The actuator is wired by the way of the floor shifter. Fired up the truck and it engaged the 4 wheel drive instantly. Does this mean that since my 'burb is a '99 model that I already have an electric actuator? Aftermarket tie-rod sleeves from companies like and simply thread onto the factory tie rods and keep them from flexing. I replaced the actuator on her Tahoe last fall. I received the part, and installation was pretty easy. Three of the five wires are cut short, the other two are still connected to the plug.
There are some cheap parts on it like the little clamp to hold the cable. I recently bought a 1995 Chevy half-ton 4x4 to get me through the unpredictable weather and back roads of Nebraska. There is a trust washer that will fall down if the tube is not removed. Age, damage, and lack of consistent use are the most common reasons for these actuators to go bad. So now I'm left with with older thermal actuator but with all the newer wiring. Valid on orders shipped in the contiguous United States. Do any of you have a recommendation for what I should replace it with? I have one of each the new style and old style front actuator kicking around and was wondering how each works when wired up.
Of course it was going to have a few problems with it being 14 years old. From what I've read so far, the posi-lok is pretty reliable but if there's an actuator that is just as reliable and easier to install, why take the time and effort to install the posi-lok right? Our manufacturer changed the mixture of gas in this new actuator so it is more sensitive at lower temperatures. Here's my post from another forum from a few months ago. The new style has four pins i think! Start there and examine the harness closely looking for anything added or hacked into. Something does not add up, nothing happens! Your truck knowledge is missing! Order total can be a mix of all eligible brands.
It includes the correct adapter harness for trouble free installation! The first thing to check is the 4x4fuse if it is bad replace it. The posi-lok works but the truck needs to be moving to engage it. Compatible with various Chevrolet models, this direct-fit actuating unit just needs to be screwed in for fast and easy installation. There is also 1 splice you have to make I made mine in the cab to keep it protected. Unscreww the actuater out of the front axle, put it in 4wd, with the key in the run position, does the actuater get longer? The biggest issue right now is that I've determined the 4wd actuator has seen better days and it's time to get a new one.
Make sure you get the electric one. Guaranteed to last and work well for a long time, this is covered by a lifetime Dorman limited warranty. Did you remove the axletube while replacing the axle? However, it requires a small harness addition, a spacer, and a new actuator. I recently bought a 1995 Chevy half-ton 4x4 to get me through the unpredictable weather and back roads of Nebraska. Offer excludes truck freight and oversize fees. I recall you working with this a long time ago Mike.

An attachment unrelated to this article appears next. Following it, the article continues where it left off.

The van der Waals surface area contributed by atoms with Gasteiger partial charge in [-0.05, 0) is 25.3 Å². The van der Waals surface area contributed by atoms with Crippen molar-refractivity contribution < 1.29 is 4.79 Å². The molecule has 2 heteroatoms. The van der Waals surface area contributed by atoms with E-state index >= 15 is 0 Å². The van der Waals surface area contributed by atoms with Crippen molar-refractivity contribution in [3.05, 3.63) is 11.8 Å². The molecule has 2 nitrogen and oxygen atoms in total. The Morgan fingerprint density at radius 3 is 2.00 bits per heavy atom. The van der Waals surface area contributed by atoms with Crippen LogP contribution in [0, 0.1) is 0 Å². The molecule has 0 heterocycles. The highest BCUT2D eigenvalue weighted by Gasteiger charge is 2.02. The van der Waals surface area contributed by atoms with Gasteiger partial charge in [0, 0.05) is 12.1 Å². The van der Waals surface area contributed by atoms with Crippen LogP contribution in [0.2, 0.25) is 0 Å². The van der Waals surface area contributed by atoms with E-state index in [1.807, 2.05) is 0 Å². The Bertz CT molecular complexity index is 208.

Not a big deal to put in, super simple, and therefore super reliable. I just replaced the one on my 1994 a few weeks ago. Disconnect the motor arm from the transfer case and see if you can move the shift rod by hand. Is there an actuator out there that is of better quality and will last longer or would I just be better off going and getting the 4X4 Posi-Lok? I put a posi-lok on my dads truck, I think I would go with a electric myself. But the Posi-Lok system stays locked even when the ignition is off. Of course it was going to have a few problems with it being 14 years old.
Had one in my 89 and loved it. I am very pleased with the overall purchasing experience with 1A Auto. If it does not have 12 volts, check the transfer case switch and the power feed to the transfer case. For more information, go to www. The bumpstop is also relocated to the A-arm in order to increase suspension travel, which alleviates the harsh ride that surfaces with the torsion bars fully cranked. There is a mechanical mechanism that can start to stick as time goes on. Does anyone have a diagram of what each pin does? Replacing the actuator itself took about 10 minutes.
Do any of you have a recommendation for what I should replace it with? I don't want to experiment and fry the thing! Is there an actuator out there that is of better quality and will last longer or would I just be better off going and getting the 4X4 Posi-Lok? From what I've read so far, the posi-lok is pretty reliable but if there's an actuator that is just as reliable and easier to install, why take the time and effort to install the posi-lok right? If you've run the older thermo style one for any length of time you know they're not the fastest thing, especially when the axle and actuator is packed with snow or it's very cold out. If it has 12 volts, the actuator is the problem. For more information, go to www. First off, this is my first post and probably won't be the last. Even with that snag, I would still rate it overall as excellent. Does anyone have a diagram of what each pin does? This unit does not come with a relay but has the following components and specifications: 12 volts, 2 terminals, female connector, and male mini-blade terminal. Somewhere you're going to discover something.